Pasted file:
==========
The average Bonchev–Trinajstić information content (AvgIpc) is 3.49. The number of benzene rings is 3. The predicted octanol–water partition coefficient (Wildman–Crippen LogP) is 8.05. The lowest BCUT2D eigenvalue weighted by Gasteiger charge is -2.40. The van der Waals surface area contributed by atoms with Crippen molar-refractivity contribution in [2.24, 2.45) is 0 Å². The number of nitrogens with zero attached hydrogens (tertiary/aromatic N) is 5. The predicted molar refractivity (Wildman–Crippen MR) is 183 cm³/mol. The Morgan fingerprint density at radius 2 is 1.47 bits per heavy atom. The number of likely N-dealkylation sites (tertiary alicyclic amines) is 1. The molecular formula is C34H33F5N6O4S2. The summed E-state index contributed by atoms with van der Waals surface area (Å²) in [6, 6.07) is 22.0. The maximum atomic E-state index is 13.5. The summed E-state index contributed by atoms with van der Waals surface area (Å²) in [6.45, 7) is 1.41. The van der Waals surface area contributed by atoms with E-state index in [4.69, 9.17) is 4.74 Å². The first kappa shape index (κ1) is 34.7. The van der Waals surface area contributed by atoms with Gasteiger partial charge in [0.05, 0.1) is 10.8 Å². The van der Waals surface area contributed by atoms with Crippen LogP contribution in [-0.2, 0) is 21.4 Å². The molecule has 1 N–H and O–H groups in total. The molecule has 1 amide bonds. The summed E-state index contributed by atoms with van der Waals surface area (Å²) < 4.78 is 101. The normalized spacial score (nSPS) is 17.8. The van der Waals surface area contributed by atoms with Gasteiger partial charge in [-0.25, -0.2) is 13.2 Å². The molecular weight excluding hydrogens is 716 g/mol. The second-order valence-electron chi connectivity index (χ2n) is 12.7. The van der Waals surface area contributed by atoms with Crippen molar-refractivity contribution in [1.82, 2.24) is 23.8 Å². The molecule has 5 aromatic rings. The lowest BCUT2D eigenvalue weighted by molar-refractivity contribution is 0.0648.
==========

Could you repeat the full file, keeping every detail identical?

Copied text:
The average Bonchev–Trinajstić information content (AvgIpc) is 3.49. The number of benzene rings is 3. The predicted octanol–water partition coefficient (Wildman–Crippen LogP) is 8.05. The lowest BCUT2D eigenvalue weighted by Gasteiger charge is -2.40. The van der Waals surface area contributed by atoms with Crippen molar-refractivity contribution in [2.24, 2.45) is 0 Å². The number of nitrogens with zero attached hydrogens (tertiary/aromatic N) is 5. The predicted molar refractivity (Wildman–Crippen MR) is 183 cm³/mol. The Morgan fingerprint density at radius 2 is 1.47 bits per heavy atom. The number of likely N-dealkylation sites (tertiary alicyclic amines) is 1. The molecular formula is C34H33F5N6O4S2. The summed E-state index contributed by atoms with van der Waals surface area (Å²) in [6, 6.07) is 22.0. The maximum atomic E-state index is 13.5. The summed E-state index contributed by atoms with van der Waals surface area (Å²) in [6.45, 7) is 1.41. The van der Waals surface area contributed by atoms with E-state index in [4.69, 9.17) is 4.74 Å². The first kappa shape index (κ1) is 34.7. The van der Waals surface area contributed by atoms with Gasteiger partial charge in [0.05, 0.1) is 10.8 Å². The van der Waals surface area contributed by atoms with Crippen LogP contribution in [-0.2, 0) is 21.4 Å². The molecule has 1 N–H and O–H groups in total. The molecule has 1 amide bonds. The summed E-state index contributed by atoms with van der Waals surface area (Å²) < 4.78 is 101. The normalized spacial score (nSPS) is 17.8. The van der Waals surface area contributed by atoms with Gasteiger partial charge in [-0.25, -0.2) is 13.2 Å². The molecular weight excluding hydrogens is 716 g/mol. The second-order valence-electron chi connectivity index (χ2n) is 12.7. The van der Waals surface area contributed by atoms with Crippen molar-refractivity contribution in [1.82, 2.24) is 23.8 Å². The molecule has 5 aromatic rings. The lowest BCUT2D eigenvalue weighted by molar-refractivity contribution is 0.0648.